During the Cultural Revolution, I remember some conservative idiot pointing at a photograph of Chinese schoolchildren drilling with rifles, and pontificating about how this demonstrated that the Communists were militaristic monsters. And yet the Chinese schoolchildren drilled with wooden pretend-guns; at the same time, some British schoolchildren, those outside the state sector, were drilling with real ones. For most non-state schools then supported what they called “Combined Cadet Forces”. (At my school the “combined” referred only to army and air force, as we were a long way from the sea.) From the age of 14 or so, all boys who were unable to extort parental certification for conscientious-objector status had to spend at least two afternoons a week doing squarebashing, route marches, parades through the town, firing exercises with real infantry weapons and so forth. I believe that all the shooting on the school playing-fields was with blanks, but that live rounds were used elsewhere. The Air Force was a joke with a mission of launching a one-man glider by ropes and boy-power, and I never heard of them actually succeeding; the school Army was a perfectly serious warlord militia of child soldiers that the UN unaccountably failed to suppress.

In addition to the two afternoons, there was an awful lot of uniform-cleaning, boots-polishing, whitening, buffing and so forth, lest the devil find work for idle hands to do. The masters, several of whom thought it amusing to assign a whole evening’s homework (four hours) to pupils who had already been assigned their four hours by rival masters, found more work for idle hands than the devil ever dreamed of. For the whole theory behind the British public school was not only to educate the future rulers and soldiers and exterminators of uppity natives in the Empire, but also to make the real Army seem like a nice cushy number.

The masters acted as the commissioned officers, each of them sporting the rank he had attained in the Second World War, regardless of position in the academic hierarchy. And so the C.O. was a junior science master, dim but fairly amiable, who had made Major. The sixth-form Classics master was a dapper bantam who revelled so gloriously in his captain’s uniform and in all military ritual that I strongly suspect he had held a desk job during the war. In contrast, the junior Classics master had been a Lancaster bombardier, and very clearly suffered from what would later be called post-traumatic stress disorder; I do not think he enjoyed having to be an air force officer again, but was not given a choice. Those masters who, by virtue of youth or incapacity, had not been in the wartime forces enjoyed far less prestige. Both masters and parents of that generation could give the impression that the main reason for wanting to have or teach children was to recapture the sensations of power and authority they had so enjoyed in the war.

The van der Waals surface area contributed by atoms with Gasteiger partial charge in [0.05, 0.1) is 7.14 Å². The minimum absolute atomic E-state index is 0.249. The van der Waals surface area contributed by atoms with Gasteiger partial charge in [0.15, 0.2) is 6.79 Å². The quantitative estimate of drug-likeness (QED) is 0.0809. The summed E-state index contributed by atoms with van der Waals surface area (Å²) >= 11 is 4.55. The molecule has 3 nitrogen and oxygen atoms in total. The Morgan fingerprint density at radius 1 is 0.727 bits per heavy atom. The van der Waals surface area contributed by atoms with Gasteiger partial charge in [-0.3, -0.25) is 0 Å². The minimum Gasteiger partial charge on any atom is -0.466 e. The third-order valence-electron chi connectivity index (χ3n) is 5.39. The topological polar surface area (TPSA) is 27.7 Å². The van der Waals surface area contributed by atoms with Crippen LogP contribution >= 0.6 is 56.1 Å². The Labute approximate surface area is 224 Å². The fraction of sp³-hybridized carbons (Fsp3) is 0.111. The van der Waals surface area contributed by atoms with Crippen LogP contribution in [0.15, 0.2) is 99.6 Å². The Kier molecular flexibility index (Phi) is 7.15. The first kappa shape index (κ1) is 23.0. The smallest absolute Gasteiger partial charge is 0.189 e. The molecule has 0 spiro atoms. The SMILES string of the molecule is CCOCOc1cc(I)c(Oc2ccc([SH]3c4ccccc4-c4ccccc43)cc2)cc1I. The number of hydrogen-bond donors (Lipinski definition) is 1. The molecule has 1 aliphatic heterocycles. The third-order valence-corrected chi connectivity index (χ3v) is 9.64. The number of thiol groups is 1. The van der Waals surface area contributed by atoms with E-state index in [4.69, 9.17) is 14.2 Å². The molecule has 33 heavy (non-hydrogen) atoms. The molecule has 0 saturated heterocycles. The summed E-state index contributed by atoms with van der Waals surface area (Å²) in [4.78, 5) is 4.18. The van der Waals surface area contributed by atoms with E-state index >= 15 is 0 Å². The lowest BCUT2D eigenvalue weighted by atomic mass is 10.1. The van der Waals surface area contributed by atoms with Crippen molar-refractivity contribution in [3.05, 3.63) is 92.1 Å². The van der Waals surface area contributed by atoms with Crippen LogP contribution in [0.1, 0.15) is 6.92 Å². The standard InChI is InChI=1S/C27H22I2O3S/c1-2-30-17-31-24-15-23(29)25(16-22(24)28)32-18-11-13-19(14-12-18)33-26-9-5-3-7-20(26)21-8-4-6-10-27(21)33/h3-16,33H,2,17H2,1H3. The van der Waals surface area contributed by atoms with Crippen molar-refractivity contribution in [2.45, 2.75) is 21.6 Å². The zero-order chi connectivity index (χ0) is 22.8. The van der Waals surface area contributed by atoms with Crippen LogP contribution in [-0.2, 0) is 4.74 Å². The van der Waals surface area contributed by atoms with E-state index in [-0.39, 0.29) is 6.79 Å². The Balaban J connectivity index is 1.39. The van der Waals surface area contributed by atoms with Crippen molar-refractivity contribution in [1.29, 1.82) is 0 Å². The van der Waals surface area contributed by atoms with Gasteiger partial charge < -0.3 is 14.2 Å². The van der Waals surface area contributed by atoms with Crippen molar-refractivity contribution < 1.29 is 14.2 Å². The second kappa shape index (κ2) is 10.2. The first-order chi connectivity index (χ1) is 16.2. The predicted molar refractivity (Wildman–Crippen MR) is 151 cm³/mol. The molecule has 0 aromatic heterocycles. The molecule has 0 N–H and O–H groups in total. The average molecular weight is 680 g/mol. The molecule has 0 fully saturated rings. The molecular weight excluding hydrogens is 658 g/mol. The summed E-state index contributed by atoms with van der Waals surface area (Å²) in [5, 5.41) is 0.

The NCOs were the prefects. That is, most of the senior boys got to enjoy legal authority over the junior boys both qua prefects and qua corporals and sergeants. Such authority extended to outside school hours, a prefect could punish a junior he caught in the town in the evening; for polluting the soil of the town centre by schoolboy feet was forbidden by school curfew, even if he was a local day-boy and lived at home, see the foregoing. Despite being studious and well-behaved, I myself was never a prefect, probably because I was not in the CCF. The school bullies, of course, were NCOs; and they enjoyed themselves immensely.

At my school, prefects could give Lines, and Detention, but not corporal punishment. This was a relatively liberal policy, and indeed, it was the right of prefects in more conservative schools to flog small boys – more severely than in any Taliban videos we have seen – that inspired the school revolt in the film If….. Gunning down the school sadists, masters, governors and stuffed-shirt parents at Speech Day was, in all probability, meant to be a dream sequence. But such schools had perfectly real armouries, so it could in fact have been done. Indeed, it could only have been done that way, since at that time and place there were no firearms to be had outside the school.

Posted on February 10, 2011 at 10:10 by Hugo Grinebiter · Permalink
In: PARENTAL STATUS TECHNOLOGY, Hugo Grinebiter's Schooldays

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